Ask the Rabbi - Customs and Practices

Marking a Birth

Q: What is the proper way for a Noahide to thank G-d for the birth of a new child?

Q: What is the proper way for a Noahide to thank G-d for the birth of a new child? Is there any special significance to the fortieth day after the birth, say to be marked with special thanksgiving or prayers? Should we give charity in honor of his birth? In addition: Can a boy be given the same name as his father? Can he be given two names?

A: From the thirtieth day after the birth the child is considered to be stable and no longer in mortal danger. A thanksgiving feast or a public gathering of thanks to G-d should be organized on this day. The gathering should include Psalms of praise and possibly music. Giving charity is a very good idea.

As to the name: he can have the same as his father if this is accepted in your society. He can be given two names if that is what you want.

The following is a ceremony (written by Rabbi Chaim Richman) for naming a baby girl:


Ceremony to name a baby girl

By Rabbi Chaim Richman

To begin the ceremony, the father and mother should stand over the child, in the presence of the assembled family and friends, and recite the following blessing out loud:

ברוך אתה ה’ אלוקינו מלך העולם הטוב והמיטיב

Baruch Ata Adonai, Eloheinu Melech HaOlam, HaTov V’haMativ

Blessed are You, Ha

The father pronounces: “And Adam called the name of his wife Chava, for she was the mother of all life” (Gen. 3:20).

The mother pronounces: “And Chava said, I have acquired a man of Hashem” (Gen. 4:1).

Together the parents declare, “Hashem has given man the privilege of participating in creation.”

The master of ceremonies or leader should say a few words. It is desirable to cite the teaching in Tractate Kiddushin (30) which states that there are three partners in the creation of a human being – the Holy One, blessed be He, the father and the mother.

The parents should speak from their own hearts, giving thanks to Hashem and praying for the welfare and success of their child. Here are some thoughts to consider:

We give thanks to you, Hashem, for the privilege you have given us to participate in your creation, and our prayer is that this child continue to build the world, to fix the world, to bring the light of Hashem into the world, as it is written (Isaiah 45) “the world was not created to be void; it was formed in order to be populated by man.”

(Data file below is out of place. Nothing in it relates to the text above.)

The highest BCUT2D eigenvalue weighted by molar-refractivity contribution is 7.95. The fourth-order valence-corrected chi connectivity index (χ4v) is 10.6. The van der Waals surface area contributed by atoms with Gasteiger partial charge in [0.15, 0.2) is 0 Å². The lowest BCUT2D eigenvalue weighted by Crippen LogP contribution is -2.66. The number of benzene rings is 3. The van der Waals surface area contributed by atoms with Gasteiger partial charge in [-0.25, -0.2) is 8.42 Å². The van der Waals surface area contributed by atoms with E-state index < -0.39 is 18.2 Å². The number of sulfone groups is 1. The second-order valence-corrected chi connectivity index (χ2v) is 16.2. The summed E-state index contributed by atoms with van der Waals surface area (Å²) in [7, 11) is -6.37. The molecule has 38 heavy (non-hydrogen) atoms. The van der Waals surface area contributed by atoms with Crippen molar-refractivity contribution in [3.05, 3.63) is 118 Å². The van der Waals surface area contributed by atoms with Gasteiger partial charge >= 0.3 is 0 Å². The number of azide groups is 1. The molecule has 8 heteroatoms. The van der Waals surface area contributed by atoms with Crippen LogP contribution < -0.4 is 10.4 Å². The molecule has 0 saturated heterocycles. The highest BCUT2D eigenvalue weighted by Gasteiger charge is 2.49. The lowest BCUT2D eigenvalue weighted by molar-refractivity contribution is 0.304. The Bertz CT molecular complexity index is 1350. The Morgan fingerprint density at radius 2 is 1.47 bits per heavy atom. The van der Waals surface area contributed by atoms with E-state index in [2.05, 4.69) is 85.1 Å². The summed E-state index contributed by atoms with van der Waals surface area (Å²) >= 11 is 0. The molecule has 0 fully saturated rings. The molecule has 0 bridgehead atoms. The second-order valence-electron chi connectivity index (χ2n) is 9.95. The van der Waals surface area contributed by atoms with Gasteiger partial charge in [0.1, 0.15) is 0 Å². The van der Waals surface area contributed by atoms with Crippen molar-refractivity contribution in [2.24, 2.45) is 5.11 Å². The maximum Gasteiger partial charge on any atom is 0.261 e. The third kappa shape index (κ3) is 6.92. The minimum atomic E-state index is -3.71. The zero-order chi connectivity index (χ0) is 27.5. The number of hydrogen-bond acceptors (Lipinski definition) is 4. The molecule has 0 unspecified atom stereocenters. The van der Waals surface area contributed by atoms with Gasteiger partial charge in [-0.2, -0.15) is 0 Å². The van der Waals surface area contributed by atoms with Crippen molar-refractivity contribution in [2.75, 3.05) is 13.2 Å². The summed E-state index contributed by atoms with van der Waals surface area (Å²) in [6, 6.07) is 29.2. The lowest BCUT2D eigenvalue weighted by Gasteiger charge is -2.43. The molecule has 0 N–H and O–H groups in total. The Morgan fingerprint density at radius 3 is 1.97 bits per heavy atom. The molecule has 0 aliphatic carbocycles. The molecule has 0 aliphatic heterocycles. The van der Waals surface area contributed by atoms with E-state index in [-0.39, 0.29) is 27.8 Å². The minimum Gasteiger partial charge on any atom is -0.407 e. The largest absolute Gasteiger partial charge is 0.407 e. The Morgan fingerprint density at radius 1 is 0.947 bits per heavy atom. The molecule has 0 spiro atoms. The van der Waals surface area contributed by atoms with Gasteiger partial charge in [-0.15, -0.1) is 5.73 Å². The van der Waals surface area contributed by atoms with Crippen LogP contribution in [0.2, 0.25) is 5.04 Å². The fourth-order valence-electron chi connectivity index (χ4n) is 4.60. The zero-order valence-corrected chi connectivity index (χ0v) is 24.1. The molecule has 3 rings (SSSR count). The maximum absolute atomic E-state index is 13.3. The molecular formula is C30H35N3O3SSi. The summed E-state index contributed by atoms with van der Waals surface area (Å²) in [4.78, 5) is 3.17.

May we merit that our daughter should continue in our path, to live in dedication to Hashem, and thus become a link in the eternal chain of Adam and Noah, and of all people who act in the name of Hashem and live according to His will.

The congregation, friends and family assembled should bless the family, saying: “As you merited to the birth of this child, may you merit seeing her chuppah, and may she be a faithful child to her G-d, finding favor and grace in His eyes and in the eyes of all who see her.”

The parents should respond, “Amen.”

The parents offer the following prayer: “May it be Your will, Hashem our G-d, that we merit to raise our child with joy, health and good livelihood, to keep Your commandments and to believe in You, to grow to be a person of good character who will contribute much to this world, may she merit to a long, happy and healthy life, and may all who see her declare: Blessed are the parents of such a child!”

All assembled declare “Amen.”

The parents now declare the name of the child. It is fitting for them to speak a little about the significance of this name, and now, the parents and all assembled should bless the child by name, and wish for her a long, healthy, happy and successful life, bring her parents, and the entire world, much joy.


Rabbi Oury Cherki

Rav Oury Cherki was born in Algeria in 1959 and grew up in France, and he made Aliyah in 1972. He studied at Merkaz Harav Yeshiva, which was founded by Rav Avraham Yitzchak Kook. He performed his military service in the artillery branch of the IDF. He studied with Rav Tzvi Yehuda Kook, Rav Yehuda Leon Ashkenazi (Manitou), Rav Shlomo Binyamin and Achlag. Rav Cherki heads the Israeli department of Machon Meir, and he is the Director of Brit Olam - the Noahide World Center. He teaches in many places throughout Israel. Rav Cherki is the spiritual leader of the "Beth Yehuda" community in Kiryat Moshe (Jerusalem). He has written many books on Jewish thought and philosophy.

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